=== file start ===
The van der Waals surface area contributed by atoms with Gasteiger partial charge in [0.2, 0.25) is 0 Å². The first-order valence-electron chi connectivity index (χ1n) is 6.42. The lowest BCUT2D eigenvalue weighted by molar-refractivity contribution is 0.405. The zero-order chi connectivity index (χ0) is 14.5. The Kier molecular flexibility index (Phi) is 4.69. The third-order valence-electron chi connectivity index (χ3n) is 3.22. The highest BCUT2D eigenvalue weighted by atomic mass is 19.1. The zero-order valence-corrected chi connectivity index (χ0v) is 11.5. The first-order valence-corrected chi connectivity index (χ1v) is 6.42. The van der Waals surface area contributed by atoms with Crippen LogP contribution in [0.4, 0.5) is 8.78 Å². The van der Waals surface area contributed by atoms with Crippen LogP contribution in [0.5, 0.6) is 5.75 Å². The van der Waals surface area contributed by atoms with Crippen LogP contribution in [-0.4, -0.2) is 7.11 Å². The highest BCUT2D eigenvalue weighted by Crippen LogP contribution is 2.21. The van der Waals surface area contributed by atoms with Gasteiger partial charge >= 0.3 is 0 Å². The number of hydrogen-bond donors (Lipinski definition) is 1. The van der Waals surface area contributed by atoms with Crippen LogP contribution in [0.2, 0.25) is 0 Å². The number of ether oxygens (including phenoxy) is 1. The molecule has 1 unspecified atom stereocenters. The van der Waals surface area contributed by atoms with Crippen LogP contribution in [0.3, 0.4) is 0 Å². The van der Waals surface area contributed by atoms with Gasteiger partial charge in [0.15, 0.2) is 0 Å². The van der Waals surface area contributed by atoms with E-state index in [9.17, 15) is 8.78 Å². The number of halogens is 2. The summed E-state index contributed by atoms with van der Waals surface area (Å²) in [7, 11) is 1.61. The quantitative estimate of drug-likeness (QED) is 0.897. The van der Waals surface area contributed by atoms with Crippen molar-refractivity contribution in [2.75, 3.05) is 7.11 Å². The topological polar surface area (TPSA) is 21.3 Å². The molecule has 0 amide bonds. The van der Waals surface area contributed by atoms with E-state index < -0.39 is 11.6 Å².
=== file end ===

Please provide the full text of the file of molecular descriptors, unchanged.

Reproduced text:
The van der Waals surface area contributed by atoms with Gasteiger partial charge in [0.2, 0.25) is 0 Å². The first-order valence-electron chi connectivity index (χ1n) is 6.42. The lowest BCUT2D eigenvalue weighted by molar-refractivity contribution is 0.405. The zero-order chi connectivity index (χ0) is 14.5. The Kier molecular flexibility index (Phi) is 4.69. The third-order valence-electron chi connectivity index (χ3n) is 3.22. The highest BCUT2D eigenvalue weighted by atomic mass is 19.1. The zero-order valence-corrected chi connectivity index (χ0v) is 11.5. The first-order valence-corrected chi connectivity index (χ1v) is 6.42. The van der Waals surface area contributed by atoms with Crippen LogP contribution in [0.4, 0.5) is 8.78 Å². The van der Waals surface area contributed by atoms with Crippen LogP contribution in [0.5, 0.6) is 5.75 Å². The van der Waals surface area contributed by atoms with Crippen LogP contribution in [-0.4, -0.2) is 7.11 Å². The highest BCUT2D eigenvalue weighted by Crippen LogP contribution is 2.21. The van der Waals surface area contributed by atoms with Gasteiger partial charge >= 0.3 is 0 Å². The number of hydrogen-bond donors (Lipinski definition) is 1. The van der Waals surface area contributed by atoms with Crippen LogP contribution in [0.2, 0.25) is 0 Å². The number of ether oxygens (including phenoxy) is 1. The molecule has 1 unspecified atom stereocenters. The van der Waals surface area contributed by atoms with Crippen LogP contribution in [0.3, 0.4) is 0 Å². The van der Waals surface area contributed by atoms with Gasteiger partial charge in [0.15, 0.2) is 0 Å². The van der Waals surface area contributed by atoms with E-state index in [9.17, 15) is 8.78 Å². The number of halogens is 2. The summed E-state index contributed by atoms with van der Waals surface area (Å²) in [7, 11) is 1.61. The quantitative estimate of drug-likeness (QED) is 0.897. The van der Waals surface area contributed by atoms with Crippen molar-refractivity contribution in [2.75, 3.05) is 7.11 Å². The topological polar surface area (TPSA) is 21.3 Å². The molecule has 0 amide bonds. The van der Waals surface area contributed by atoms with E-state index < -0.39 is 11.6 Å².